US stocks barely registered any gains for 2015. Headwinds, ranging from increasing interest rates, a stronger US dollar and the big drop in oil prices, had detrimental effects on US stocks. Specifically, a record 35% of the trading days this year saw the price of oil and the S&P500 index decline in tandem, as the near-term impact of lower oil prices has outweighed perceived benefits of cheaper gasoline and other commodity costs.
What savings have US consumers reaped from lower oil prices? In June 2014, oil prices reached $107 per barrel and the average price of a gallon of unleaded gas was $3.68. As of December 2015, the price of oil was under $38 per barrel and the average price of a gallon of unleaded gas was $1.99, or 45% below where it was in June 2014. Assuming the typical driver logs 12,000 miles per year and averages 20 miles per gallon, we calculate the annual savings per vehicle at just over $1,000. JP Morgan estimates consumers are spending 80% of the savings, a nice bump but still not enough to accelerate GDP growth past the 2% rut of the past decade.
Oil being the ultimate commodity, meaning supply and demand are the drivers in establishing price, what can we expect for 2016? We all remember that oil hit $147 per barrel in mid-2008. Besides helping to push the economy into a recession, the high price of oil attracted a surge of new investment looking to capitalize on these “permanently” high prices. By 2011 the advent of “fracking” began to produce significant new discoveries and today US production is nearly double 2008 levels.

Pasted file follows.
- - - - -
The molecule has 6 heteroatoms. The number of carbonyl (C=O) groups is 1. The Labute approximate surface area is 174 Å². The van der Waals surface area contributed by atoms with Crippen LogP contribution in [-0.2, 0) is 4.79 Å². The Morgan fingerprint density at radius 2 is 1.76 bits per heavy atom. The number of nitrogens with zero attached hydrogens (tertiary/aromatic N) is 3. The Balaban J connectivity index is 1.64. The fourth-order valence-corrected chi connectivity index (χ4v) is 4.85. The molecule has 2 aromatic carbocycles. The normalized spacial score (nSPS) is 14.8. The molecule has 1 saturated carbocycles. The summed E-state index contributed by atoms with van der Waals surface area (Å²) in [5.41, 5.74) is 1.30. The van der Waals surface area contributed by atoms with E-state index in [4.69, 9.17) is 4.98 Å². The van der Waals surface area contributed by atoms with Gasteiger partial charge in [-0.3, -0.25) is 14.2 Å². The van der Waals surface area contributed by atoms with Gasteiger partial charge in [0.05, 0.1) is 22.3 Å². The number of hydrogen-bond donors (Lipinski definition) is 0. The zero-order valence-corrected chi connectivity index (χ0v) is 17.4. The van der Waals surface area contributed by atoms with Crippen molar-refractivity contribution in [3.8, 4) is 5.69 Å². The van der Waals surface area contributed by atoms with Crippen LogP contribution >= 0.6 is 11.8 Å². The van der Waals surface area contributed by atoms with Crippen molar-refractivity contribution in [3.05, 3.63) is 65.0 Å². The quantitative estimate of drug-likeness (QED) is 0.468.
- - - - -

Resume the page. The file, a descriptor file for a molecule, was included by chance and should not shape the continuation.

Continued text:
The chart in the lower right corner of the dashboard highlights the increase in the number of oil and gas drilling rigs during 2008 and the subsequent decline in 2015 once oil prices began to drop. The drop in drilling rigs will eventually lead to a decline in production. Once production is in line with demand, oil prices should stabilize. If demand begins to pick up (e.g. more SUVs and trucks on the road), oil prices will likely begin to move up as well. This boom-and-bust cycle has been repeated countless times in the past 150 years.
The headwinds mentioned above that helped produce a flat year for stocks are continuing as we enter 2016. The Fed will be a major focus and any deviation from the hoped-for slow pace of interest rate hikes will increase market volatility. In the meantime, enjoy gas prices at $2 per gallon and Happy New Year!